MB Sandaka commences operation between Guyana and Suriname

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Minister David Patterson

The MB Sandaka has commenced operations between Guyana and Suriname on Thursday according to Public Infrastructure Minister David Patterson.

The Minister told INews that the first sail has commenced and will last for a period of 123 days.

“We will access the response of the travelling public to find out if the one sailing per day is okay and if we need to make adjustments, so it came as a result of a one-day intense discussion with my Surinamese counterpart”.

Patterson added that during the discussion with his Surinamese counterpart, it was revealed that both sides were facing similar issues and therefore, systems will be put in place for the continuation of the ferry service.

The MV Canawaima will be back in service from October 16, 2019, so therefore, the MB Sandaka will be operating on Guyana’s expense. “I have an agreement with my Surinamese counterpart that if the MV Canawaima is not in full operation on the date set, then the expense will be shared equally for the operation of the MB Sandaka,” according to Minster Patterson.

The ferry, which will be working on a rotational basis between Guyana and Suriname, will be inspected by a joint team of engineers, who will be carrying out a full inspection on October 2, 2019. The two countries have also agreed to address all issues facing the ferry service, not only mechanical but also hospitality.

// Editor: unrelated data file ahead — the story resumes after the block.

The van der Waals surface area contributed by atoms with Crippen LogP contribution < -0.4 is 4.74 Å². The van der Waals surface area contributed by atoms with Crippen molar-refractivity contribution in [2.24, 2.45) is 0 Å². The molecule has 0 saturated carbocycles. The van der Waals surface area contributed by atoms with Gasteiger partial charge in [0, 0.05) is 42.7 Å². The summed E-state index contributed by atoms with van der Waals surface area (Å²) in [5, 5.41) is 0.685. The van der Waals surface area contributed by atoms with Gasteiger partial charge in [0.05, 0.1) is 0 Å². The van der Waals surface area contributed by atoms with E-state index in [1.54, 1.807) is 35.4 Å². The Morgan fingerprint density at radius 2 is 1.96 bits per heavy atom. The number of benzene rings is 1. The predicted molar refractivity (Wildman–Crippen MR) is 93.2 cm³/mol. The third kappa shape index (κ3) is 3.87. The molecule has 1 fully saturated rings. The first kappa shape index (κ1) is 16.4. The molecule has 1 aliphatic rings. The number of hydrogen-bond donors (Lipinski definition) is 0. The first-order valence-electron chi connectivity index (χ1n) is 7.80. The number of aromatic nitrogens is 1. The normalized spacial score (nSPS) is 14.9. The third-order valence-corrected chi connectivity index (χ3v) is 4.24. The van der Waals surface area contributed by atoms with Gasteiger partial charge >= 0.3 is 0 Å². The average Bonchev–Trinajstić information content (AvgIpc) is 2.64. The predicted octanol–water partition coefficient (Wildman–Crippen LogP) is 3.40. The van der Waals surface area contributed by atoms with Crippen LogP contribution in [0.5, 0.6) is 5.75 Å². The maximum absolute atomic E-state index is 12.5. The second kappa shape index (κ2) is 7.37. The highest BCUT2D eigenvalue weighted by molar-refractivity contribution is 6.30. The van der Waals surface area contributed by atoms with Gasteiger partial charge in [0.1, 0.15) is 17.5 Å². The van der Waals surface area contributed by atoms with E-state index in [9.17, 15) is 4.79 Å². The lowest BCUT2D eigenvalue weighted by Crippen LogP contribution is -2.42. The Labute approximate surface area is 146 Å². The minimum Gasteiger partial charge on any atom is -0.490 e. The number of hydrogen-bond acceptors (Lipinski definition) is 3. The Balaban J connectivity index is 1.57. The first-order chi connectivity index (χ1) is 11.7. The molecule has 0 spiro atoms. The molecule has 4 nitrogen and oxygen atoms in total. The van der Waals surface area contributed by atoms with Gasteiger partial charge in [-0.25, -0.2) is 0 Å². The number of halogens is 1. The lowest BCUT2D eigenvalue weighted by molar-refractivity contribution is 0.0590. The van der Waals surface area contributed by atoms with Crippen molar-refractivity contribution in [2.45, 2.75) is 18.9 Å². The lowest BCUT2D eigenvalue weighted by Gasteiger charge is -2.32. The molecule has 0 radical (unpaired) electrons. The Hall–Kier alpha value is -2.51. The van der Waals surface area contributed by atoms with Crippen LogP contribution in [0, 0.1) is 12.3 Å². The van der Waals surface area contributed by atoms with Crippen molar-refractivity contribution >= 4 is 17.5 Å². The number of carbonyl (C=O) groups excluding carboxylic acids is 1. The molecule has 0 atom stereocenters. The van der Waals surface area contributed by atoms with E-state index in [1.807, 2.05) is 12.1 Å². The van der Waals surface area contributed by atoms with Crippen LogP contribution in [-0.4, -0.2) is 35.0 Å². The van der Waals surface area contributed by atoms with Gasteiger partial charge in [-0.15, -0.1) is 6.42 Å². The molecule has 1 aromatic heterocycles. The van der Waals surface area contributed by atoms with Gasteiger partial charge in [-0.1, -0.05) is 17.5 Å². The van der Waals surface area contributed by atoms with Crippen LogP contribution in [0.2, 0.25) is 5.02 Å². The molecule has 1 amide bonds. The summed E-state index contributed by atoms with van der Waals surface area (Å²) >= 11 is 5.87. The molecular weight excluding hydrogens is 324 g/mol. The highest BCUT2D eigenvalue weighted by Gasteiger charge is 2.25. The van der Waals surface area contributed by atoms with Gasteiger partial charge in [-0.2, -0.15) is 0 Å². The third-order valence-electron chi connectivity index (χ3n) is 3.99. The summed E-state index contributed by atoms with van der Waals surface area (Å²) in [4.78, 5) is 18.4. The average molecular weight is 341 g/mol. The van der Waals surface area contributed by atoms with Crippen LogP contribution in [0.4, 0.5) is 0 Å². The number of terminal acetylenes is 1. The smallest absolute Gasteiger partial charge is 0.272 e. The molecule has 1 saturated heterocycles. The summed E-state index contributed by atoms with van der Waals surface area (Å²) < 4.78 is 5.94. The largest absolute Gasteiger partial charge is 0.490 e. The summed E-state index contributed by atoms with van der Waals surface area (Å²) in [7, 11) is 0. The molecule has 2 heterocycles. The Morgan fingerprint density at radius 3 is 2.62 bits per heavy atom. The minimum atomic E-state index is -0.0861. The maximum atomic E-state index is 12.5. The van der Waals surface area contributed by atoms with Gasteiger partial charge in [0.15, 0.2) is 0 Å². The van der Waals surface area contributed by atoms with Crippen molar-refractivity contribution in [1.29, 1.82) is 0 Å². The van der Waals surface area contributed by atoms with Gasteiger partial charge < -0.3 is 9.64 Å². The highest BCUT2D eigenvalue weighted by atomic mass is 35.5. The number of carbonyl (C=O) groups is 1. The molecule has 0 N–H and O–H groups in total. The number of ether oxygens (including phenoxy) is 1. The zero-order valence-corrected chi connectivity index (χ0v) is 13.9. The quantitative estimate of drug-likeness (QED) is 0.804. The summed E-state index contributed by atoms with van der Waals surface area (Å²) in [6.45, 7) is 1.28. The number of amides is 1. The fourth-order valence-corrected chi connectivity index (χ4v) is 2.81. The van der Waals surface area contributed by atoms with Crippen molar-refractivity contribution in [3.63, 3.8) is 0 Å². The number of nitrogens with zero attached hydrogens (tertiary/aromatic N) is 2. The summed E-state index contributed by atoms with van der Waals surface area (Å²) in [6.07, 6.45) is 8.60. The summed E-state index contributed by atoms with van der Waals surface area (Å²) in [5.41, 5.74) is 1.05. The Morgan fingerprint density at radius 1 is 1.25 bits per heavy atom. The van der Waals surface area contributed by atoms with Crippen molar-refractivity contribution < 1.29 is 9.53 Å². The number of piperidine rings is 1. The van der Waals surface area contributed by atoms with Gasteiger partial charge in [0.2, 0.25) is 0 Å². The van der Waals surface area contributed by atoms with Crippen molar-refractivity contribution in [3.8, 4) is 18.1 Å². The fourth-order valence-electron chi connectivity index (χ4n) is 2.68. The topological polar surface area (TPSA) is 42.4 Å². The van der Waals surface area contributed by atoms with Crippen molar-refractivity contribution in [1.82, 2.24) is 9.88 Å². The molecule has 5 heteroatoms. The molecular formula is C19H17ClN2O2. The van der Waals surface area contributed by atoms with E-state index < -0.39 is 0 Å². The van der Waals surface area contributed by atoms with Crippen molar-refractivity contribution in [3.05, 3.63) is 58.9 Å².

On May 27, the Management of the Guyana-Suriname Ferry Service, through the Department of Public Information (DPI), had announced the suspension of operations from that day until further notice. Terminal Manager Gale Culley-Greene had told DPI that the Canawaima Ferry had been experiencing mechanical difficulties for some time and a decision was taken to have the vessel assessed and repaired.

Government had expressed concern at the inconvenience to travellers while saying that this country had been funding most of the maintenance over the years. It had also noted that the vessel’s engine “had been limping for some time and [the ferry] was being towed by a tug” during its trips between the two countries.

The suspension of the ferry service caused soaring traffic across the “backtrack” route on the Corentyne River border utilising speedboats.